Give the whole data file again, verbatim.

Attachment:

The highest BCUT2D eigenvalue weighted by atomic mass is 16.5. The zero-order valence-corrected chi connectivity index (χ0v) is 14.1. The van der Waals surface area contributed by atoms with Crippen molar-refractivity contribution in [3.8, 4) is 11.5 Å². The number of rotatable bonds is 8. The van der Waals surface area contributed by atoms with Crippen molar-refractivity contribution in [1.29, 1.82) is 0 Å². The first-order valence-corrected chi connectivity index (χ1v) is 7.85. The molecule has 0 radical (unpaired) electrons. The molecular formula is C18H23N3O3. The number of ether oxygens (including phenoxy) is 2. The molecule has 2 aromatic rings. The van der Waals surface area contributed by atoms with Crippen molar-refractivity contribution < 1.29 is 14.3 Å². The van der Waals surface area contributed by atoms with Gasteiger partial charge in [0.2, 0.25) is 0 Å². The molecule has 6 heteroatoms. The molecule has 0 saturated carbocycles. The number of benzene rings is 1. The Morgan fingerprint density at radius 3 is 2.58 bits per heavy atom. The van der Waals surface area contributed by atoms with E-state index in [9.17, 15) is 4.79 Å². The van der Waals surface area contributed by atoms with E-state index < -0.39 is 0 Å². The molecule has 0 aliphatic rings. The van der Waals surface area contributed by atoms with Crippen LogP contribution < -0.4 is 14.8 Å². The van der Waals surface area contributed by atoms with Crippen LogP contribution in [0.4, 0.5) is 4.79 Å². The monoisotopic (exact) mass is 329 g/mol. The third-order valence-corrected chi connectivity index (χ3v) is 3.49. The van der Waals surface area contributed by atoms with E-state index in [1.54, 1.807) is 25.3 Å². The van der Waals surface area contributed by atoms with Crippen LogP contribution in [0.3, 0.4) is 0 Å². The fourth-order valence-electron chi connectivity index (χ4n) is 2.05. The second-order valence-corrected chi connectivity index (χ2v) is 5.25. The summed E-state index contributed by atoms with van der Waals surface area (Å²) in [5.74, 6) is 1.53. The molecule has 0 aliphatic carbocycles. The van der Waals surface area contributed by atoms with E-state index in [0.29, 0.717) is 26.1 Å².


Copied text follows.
The highest BCUT2D eigenvalue weighted by atomic mass is 16.5. The zero-order valence-corrected chi connectivity index (χ0v) is 14.1. The van der Waals surface area contributed by atoms with Crippen molar-refractivity contribution in [3.8, 4) is 11.5 Å². The number of rotatable bonds is 8. The van der Waals surface area contributed by atoms with Crippen molar-refractivity contribution in [1.29, 1.82) is 0 Å². The first-order valence-corrected chi connectivity index (χ1v) is 7.85. The molecule has 0 radical (unpaired) electrons. The molecular formula is C18H23N3O3. The number of ether oxygens (including phenoxy) is 2. The molecule has 2 aromatic rings. The van der Waals surface area contributed by atoms with Crippen molar-refractivity contribution < 1.29 is 14.3 Å². The van der Waals surface area contributed by atoms with Gasteiger partial charge in [0.2, 0.25) is 0 Å². The molecule has 6 heteroatoms. The molecule has 0 saturated carbocycles. The number of benzene rings is 1. The Morgan fingerprint density at radius 3 is 2.58 bits per heavy atom. The van der Waals surface area contributed by atoms with E-state index in [9.17, 15) is 4.79 Å². The van der Waals surface area contributed by atoms with E-state index < -0.39 is 0 Å². The molecule has 0 aliphatic rings. The van der Waals surface area contributed by atoms with Crippen LogP contribution < -0.4 is 14.8 Å². The van der Waals surface area contributed by atoms with Crippen LogP contribution in [0.4, 0.5) is 4.79 Å². The monoisotopic (exact) mass is 329 g/mol. The third-order valence-corrected chi connectivity index (χ3v) is 3.49. The van der Waals surface area contributed by atoms with E-state index in [1.54, 1.807) is 25.3 Å². The van der Waals surface area contributed by atoms with Crippen LogP contribution in [0.3, 0.4) is 0 Å². The fourth-order valence-electron chi connectivity index (χ4n) is 2.05. The second-order valence-corrected chi connectivity index (χ2v) is 5.25. The summed E-state index contributed by atoms with van der Waals surface area (Å²) in [5.74, 6) is 1.53. The molecule has 0 aliphatic carbocycles. The van der Waals surface area contributed by atoms with E-state index in [0.29, 0.717) is 26.1 Å².